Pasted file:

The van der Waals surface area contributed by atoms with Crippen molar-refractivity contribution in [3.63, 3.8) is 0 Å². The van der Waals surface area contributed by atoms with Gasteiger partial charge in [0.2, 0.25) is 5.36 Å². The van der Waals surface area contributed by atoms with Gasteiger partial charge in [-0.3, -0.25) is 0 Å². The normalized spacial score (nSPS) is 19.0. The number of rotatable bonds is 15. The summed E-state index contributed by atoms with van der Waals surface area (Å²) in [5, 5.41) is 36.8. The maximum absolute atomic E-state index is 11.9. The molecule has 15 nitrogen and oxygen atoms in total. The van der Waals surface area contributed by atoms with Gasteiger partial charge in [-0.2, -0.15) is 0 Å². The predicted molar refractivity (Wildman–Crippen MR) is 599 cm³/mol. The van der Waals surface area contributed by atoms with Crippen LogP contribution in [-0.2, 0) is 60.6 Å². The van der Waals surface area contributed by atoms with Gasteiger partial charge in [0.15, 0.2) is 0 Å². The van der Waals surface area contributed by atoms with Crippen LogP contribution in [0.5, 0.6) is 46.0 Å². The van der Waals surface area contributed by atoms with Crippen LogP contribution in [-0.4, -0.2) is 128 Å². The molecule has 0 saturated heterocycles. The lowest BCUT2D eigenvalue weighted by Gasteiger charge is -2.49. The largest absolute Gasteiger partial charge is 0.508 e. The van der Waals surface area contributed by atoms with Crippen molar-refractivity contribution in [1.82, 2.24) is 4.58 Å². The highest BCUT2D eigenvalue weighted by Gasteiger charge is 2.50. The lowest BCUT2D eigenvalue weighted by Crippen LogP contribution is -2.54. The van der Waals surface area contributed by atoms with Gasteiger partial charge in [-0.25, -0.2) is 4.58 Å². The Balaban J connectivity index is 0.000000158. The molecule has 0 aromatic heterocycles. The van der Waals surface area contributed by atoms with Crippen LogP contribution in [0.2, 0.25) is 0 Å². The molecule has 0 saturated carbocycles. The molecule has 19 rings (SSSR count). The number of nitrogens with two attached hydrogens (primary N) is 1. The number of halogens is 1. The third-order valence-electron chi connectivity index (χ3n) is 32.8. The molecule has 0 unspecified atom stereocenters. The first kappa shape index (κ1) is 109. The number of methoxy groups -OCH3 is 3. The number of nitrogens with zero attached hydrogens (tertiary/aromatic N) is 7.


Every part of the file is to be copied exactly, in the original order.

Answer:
The van der Waals surface area contributed by atoms with Crippen molar-refractivity contribution in [3.63, 3.8) is 0 Å². The van der Waals surface area contributed by atoms with Gasteiger partial charge in [0.2, 0.25) is 5.36 Å². The van der Waals surface area contributed by atoms with Gasteiger partial charge in [-0.3, -0.25) is 0 Å². The normalized spacial score (nSPS) is 19.0. The number of rotatable bonds is 15. The summed E-state index contributed by atoms with van der Waals surface area (Å²) in [5, 5.41) is 36.8. The maximum absolute atomic E-state index is 11.9. The molecule has 15 nitrogen and oxygen atoms in total. The van der Waals surface area contributed by atoms with Gasteiger partial charge in [-0.2, -0.15) is 0 Å². The predicted molar refractivity (Wildman–Crippen MR) is 599 cm³/mol. The van der Waals surface area contributed by atoms with Crippen LogP contribution in [-0.2, 0) is 60.6 Å². The van der Waals surface area contributed by atoms with Gasteiger partial charge in [0.15, 0.2) is 0 Å². The van der Waals surface area contributed by atoms with Crippen LogP contribution in [0.5, 0.6) is 46.0 Å². The van der Waals surface area contributed by atoms with Crippen LogP contribution in [-0.4, -0.2) is 128 Å². The molecule has 0 saturated heterocycles. The lowest BCUT2D eigenvalue weighted by Gasteiger charge is -2.49. The largest absolute Gasteiger partial charge is 0.508 e. The van der Waals surface area contributed by atoms with Crippen molar-refractivity contribution in [1.82, 2.24) is 4.58 Å². The highest BCUT2D eigenvalue weighted by Gasteiger charge is 2.50. The lowest BCUT2D eigenvalue weighted by Crippen LogP contribution is -2.54. The van der Waals surface area contributed by atoms with Gasteiger partial charge in [-0.25, -0.2) is 4.58 Å². The Balaban J connectivity index is 0.000000158. The molecule has 0 aromatic heterocycles. The van der Waals surface area contributed by atoms with Crippen LogP contribution in [0.2, 0.25) is 0 Å². The molecule has 0 saturated carbocycles. The molecule has 19 rings (SSSR count). The number of nitrogens with two attached hydrogens (primary N) is 1. The number of halogens is 1. The third-order valence-electron chi connectivity index (χ3n) is 32.8. The molecule has 0 unspecified atom stereocenters. The first kappa shape index (κ1) is 109. The number of methoxy groups -OCH3 is 3. The number of nitrogens with zero attached hydrogens (tertiary/aromatic N) is 7.